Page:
Kate Witt

The role of the dopamine D1 receptor in the negative symptoms of Schizophrenia.

Kate Witt profile-picture photograph

Kate Witt

Kate Witt

PhD Student
School of Psychology

Profile

Kate completed an undergraduate degree in Neuroscience at The College of Wooster in the United States. Her Senior Independent Study thesis examined the impact of type 1 diabetes on executive function and psychomotor efficiency. During her undergraduate studies, she studied on exchange at Victoria University of Wellington for a trimester and always wanted to come back. She moved to New Zealand over three years ago to pursue a MSc in Cognitive and Behavioural Neuroscience, and subsequently upgraded to a doctoral thesis. She has been conducting research in Professor Bart Ellenbroek's Behavioural Neurogenetics Lab for the past few years and mentors new students in the lab group. She has learned a wide range of experimental techniques (e.g. qPCR genotyping, analysing ultrasonic vocalizations) and works with rats with a genetic mutation in the dopamine D1 receptor. Her doctoral thesis aims to understand the neurobiological mechanisms underlying the negative symptoms of schizophrenia. This research includes experiments examining social play, anticipatory pleasure, effort-based learning in operant chambers, socio-emotional communication via ultrasonic vocalizations, and classical and operant conditioning. Outside of research, she works as a tutor and teaching assistant for several undergraduate courses in the school of Psychology.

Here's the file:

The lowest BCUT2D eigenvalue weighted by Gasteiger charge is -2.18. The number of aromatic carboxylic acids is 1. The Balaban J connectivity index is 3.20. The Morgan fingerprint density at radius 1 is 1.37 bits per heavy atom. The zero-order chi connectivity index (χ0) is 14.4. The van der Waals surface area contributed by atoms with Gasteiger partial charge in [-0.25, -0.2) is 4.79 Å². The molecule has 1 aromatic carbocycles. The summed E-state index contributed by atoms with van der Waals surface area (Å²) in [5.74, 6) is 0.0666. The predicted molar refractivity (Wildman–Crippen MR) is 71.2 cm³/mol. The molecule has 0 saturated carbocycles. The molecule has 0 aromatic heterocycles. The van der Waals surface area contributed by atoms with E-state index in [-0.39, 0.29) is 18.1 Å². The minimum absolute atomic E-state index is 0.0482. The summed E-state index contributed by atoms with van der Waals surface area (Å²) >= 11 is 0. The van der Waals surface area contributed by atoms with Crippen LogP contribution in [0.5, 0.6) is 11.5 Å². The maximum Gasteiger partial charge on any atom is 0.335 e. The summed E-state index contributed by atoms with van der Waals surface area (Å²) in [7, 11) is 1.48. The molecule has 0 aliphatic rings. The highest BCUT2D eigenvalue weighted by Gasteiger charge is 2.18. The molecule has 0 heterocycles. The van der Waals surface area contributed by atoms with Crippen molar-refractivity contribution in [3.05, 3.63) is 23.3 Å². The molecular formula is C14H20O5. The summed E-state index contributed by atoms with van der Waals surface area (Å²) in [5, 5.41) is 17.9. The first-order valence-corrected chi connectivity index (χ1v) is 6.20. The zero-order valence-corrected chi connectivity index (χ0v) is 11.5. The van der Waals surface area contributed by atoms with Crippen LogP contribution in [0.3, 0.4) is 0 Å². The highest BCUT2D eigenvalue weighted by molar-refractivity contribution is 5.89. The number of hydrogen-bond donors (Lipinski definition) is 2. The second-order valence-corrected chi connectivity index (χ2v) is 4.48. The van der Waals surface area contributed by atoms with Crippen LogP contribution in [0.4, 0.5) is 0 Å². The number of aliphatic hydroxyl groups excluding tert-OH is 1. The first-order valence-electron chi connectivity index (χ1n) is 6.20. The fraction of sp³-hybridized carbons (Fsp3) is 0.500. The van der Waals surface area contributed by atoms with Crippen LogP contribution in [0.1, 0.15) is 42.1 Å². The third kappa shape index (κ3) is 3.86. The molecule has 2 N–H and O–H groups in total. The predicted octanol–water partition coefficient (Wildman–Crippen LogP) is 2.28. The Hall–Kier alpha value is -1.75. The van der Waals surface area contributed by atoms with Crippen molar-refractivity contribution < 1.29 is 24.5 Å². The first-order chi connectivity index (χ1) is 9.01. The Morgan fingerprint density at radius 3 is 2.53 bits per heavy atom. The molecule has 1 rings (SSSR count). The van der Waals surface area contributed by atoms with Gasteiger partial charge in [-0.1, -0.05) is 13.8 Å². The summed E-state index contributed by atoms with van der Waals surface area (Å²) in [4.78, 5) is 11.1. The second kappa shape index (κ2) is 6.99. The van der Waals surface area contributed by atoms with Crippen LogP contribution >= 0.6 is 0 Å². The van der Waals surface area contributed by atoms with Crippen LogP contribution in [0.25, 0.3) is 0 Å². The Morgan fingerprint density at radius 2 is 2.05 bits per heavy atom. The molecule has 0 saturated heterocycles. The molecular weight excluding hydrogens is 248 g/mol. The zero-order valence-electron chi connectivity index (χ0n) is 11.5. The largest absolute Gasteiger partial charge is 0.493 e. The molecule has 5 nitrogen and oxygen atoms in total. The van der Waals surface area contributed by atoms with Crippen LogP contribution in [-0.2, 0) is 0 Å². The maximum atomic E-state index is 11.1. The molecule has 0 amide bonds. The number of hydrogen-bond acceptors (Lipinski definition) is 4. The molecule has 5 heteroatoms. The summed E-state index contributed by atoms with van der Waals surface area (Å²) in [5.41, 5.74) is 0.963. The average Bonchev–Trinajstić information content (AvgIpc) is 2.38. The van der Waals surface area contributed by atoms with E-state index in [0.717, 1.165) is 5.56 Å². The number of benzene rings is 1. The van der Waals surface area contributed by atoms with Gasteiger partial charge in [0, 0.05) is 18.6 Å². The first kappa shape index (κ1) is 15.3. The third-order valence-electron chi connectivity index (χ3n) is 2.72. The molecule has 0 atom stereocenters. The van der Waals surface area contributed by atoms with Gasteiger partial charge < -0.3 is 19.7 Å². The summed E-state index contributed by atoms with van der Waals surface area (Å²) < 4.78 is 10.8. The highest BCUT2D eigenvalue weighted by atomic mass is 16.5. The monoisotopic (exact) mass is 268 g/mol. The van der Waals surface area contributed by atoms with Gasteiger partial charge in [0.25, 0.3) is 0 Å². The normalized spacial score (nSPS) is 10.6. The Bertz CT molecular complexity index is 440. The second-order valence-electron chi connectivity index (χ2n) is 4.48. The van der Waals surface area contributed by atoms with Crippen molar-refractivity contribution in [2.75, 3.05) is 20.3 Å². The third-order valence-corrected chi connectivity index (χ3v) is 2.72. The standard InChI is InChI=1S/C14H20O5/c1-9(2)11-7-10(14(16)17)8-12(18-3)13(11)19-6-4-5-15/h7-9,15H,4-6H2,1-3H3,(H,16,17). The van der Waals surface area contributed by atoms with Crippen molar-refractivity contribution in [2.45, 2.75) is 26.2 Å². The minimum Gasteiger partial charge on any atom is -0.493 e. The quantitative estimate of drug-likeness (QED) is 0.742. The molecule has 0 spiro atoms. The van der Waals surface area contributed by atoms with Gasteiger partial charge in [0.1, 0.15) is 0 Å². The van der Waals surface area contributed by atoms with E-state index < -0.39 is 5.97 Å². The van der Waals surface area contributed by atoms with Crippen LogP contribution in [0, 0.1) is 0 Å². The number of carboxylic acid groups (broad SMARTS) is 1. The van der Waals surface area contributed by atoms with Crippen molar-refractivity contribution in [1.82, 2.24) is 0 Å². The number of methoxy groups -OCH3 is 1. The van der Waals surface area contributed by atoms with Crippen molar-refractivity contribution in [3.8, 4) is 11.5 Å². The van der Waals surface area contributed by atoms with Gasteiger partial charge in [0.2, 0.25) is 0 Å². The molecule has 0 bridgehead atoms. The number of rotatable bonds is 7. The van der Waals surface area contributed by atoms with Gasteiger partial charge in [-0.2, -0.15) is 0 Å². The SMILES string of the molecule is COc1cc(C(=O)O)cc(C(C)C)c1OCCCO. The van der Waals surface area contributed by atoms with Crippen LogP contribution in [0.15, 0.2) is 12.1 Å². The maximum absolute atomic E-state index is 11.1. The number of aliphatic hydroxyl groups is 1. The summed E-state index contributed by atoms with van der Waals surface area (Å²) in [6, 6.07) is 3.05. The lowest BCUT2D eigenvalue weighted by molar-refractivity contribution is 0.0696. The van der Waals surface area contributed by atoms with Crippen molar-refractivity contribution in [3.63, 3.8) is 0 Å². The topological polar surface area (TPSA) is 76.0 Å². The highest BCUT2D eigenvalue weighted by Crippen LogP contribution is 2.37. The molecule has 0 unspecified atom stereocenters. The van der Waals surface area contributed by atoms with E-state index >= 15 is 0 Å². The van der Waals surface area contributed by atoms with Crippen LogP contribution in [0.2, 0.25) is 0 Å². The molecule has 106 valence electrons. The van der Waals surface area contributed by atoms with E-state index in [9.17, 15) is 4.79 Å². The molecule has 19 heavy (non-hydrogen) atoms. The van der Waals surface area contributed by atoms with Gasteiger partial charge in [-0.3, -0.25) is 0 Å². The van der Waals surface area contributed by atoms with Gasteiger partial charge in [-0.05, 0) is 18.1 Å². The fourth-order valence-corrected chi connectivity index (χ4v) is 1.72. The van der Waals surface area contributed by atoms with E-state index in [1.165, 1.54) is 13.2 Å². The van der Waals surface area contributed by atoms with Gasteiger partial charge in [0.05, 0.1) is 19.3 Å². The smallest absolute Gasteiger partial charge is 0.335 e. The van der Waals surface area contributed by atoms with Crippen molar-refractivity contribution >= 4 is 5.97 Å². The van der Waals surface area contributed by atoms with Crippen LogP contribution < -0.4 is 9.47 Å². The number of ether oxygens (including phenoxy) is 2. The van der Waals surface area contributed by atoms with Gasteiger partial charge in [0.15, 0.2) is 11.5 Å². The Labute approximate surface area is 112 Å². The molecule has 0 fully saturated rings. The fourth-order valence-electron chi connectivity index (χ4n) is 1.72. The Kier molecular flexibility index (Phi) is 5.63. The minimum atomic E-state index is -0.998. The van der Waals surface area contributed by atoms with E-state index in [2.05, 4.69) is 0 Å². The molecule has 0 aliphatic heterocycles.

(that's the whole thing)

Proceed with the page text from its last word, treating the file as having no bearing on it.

Qualifications

Bachelor of Arts (major in Neuroscience) at The College of Wooster, Ohio, USA (Departmental Honors, cum laude)

Research Interests

Neurobiological mechanisms underlying mental disorders, rodent ultrasonic vocalizations

Publications

Witt, K. (2018). The Impact of Type 1 Diabetes on Inhibition, Shifting, and Psychomotor Efficiency. Senior Independent Study Theses. Paper 8300. https://openworks.wooster.edu/independentstudy/8300

Conference presentations

Witt, K. (August 2019). Does perception of time change with experiential delay discounting rates?.
New Zealand Association for Behaviour Analysis 2019 Conference, University of Canterbury, Christchurch, New Zealand.

Macaskill, A., Hunt, M., & Witt, K. (May 2021). Delay Discounting and Temporal Bisection: When People Are Less Willing to Wait Does Time Subjectively Drag?. 47th Annual Convention of the Association for Behavior Analysis International, Online.

PhD topic

The role of the dopamine D1 receptor in the negative symptoms of Schizophrenia

Supervisor:

Professor of Psychology

School of Psychology

Deputy PVC SEADI

Wellington Faculty of Science

Labs

Behavioural Neurogenetics Group | Bart's Lab- Directed by Professor Bart Ellenbroek

The Behavioural Neurogenetics group studies how genetic and environmental factors interact to shape our brain and behaviour